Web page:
Les Mikesell wrote:
On Tue, 2006-04-04 at 21:02, Mike McCarty wrote:
ARP is *only* used to determine MAC addresses. MAC addresses are *only*
used within a subnet.
Thank you. I thought I was beginning to lose my mind,
or had completely missed the boat on TCP/IP.
TCP works over all kinds of media. Some kinds are point-to-point
Yes, AIUI, TCP is layer 4. IP, Frame Relay, SLIP, PPP, etc.
can form the layer 3.
like serial links where whatever you put into one end comes
out in only one place at the other. Ethernet is a broadcast
media where all stations on the subnet could see what any of
them send, but they don't want to. The MAC address lets
everything that doesn't want your packet ignore it efficiently,
and to put the MAC address in the packet the sender must
first find the one corresponding to the TCP address via ARP.
So my Linux machine is asking for router's MAC address so it
can dump packets destined for the router? That might make sense
on a 10 Base 2, yes, because everyone would see all messages
(that didn't collide, that is :-) But the message is coming
from IP, because it knows its own IP address. Why would IP be
putting layer 2 addresses into messages?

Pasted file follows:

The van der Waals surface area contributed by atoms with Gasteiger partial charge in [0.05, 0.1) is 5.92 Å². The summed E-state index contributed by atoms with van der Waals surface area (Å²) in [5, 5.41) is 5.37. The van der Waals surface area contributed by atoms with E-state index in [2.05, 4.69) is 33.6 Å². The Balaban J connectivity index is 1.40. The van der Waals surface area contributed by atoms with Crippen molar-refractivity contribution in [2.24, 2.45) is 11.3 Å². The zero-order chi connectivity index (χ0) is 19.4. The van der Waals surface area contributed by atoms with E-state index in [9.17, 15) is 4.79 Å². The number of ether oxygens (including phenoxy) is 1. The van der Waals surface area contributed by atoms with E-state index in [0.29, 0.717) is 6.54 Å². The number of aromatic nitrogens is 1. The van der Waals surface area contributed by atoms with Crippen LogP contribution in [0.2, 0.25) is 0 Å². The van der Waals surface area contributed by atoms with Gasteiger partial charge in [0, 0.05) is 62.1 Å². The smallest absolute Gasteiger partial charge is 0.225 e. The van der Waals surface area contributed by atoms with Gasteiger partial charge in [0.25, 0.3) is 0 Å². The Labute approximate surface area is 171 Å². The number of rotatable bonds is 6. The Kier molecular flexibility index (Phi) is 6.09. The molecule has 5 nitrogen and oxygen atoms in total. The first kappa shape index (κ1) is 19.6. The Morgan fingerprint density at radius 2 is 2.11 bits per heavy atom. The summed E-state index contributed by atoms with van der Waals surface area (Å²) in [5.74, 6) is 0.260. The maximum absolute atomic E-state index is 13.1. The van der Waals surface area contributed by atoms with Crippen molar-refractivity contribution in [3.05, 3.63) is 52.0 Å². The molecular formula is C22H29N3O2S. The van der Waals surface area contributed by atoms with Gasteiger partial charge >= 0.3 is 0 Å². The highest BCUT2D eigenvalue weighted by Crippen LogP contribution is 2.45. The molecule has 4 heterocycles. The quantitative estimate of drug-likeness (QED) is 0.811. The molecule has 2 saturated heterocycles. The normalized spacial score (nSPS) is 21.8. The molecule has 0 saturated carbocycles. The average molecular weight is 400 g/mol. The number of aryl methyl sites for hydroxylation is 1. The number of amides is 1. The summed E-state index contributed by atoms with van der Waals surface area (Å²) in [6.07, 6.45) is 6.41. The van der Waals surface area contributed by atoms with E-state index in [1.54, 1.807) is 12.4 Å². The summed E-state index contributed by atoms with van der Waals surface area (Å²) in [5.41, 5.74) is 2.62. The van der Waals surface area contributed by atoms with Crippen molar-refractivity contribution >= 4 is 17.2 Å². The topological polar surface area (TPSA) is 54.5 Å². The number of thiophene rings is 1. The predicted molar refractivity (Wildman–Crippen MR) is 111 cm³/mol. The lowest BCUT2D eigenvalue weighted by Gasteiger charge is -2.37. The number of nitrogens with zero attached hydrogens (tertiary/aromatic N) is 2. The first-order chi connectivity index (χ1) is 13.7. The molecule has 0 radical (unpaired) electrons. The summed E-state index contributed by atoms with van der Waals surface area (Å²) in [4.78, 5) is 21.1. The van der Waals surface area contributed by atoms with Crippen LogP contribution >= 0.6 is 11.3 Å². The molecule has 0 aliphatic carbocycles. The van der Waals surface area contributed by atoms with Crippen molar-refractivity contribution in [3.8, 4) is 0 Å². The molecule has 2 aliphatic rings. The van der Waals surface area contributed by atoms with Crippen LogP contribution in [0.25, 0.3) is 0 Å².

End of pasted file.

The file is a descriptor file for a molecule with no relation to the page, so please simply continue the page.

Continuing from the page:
HTTP, SMTP, FTP, etc.
LAN/PPP/Frame Relay/ATM or etc.
In this case, the LAN protocol is "ethernet", which needs to
know its own MAC, and that of its gateway. Anything not matching the
MAC should be dumped. With a semi-intelligent board the board itself
should dump packets not destined for its MAC. Is it the case that
layer 1 is asking for its gateway MAC? Somehow, this looks like
mixed layers to me. It looks like IP is asking for a MAC which
it doesn't need. Or does IP need the MAC of the destination
to instruct layer 1 where to send to the gateway? Is it presuming
that the gateway (router) may have gone down, and another device
with a different MAC may have taken over, and been assigned the
same IP via DHCP?
This message made from 100% recycled bits.
You have found the bank of Larn.
I can explain it for you, but I can't understand it for you.
I speak only for myself, and I am unanimous in that!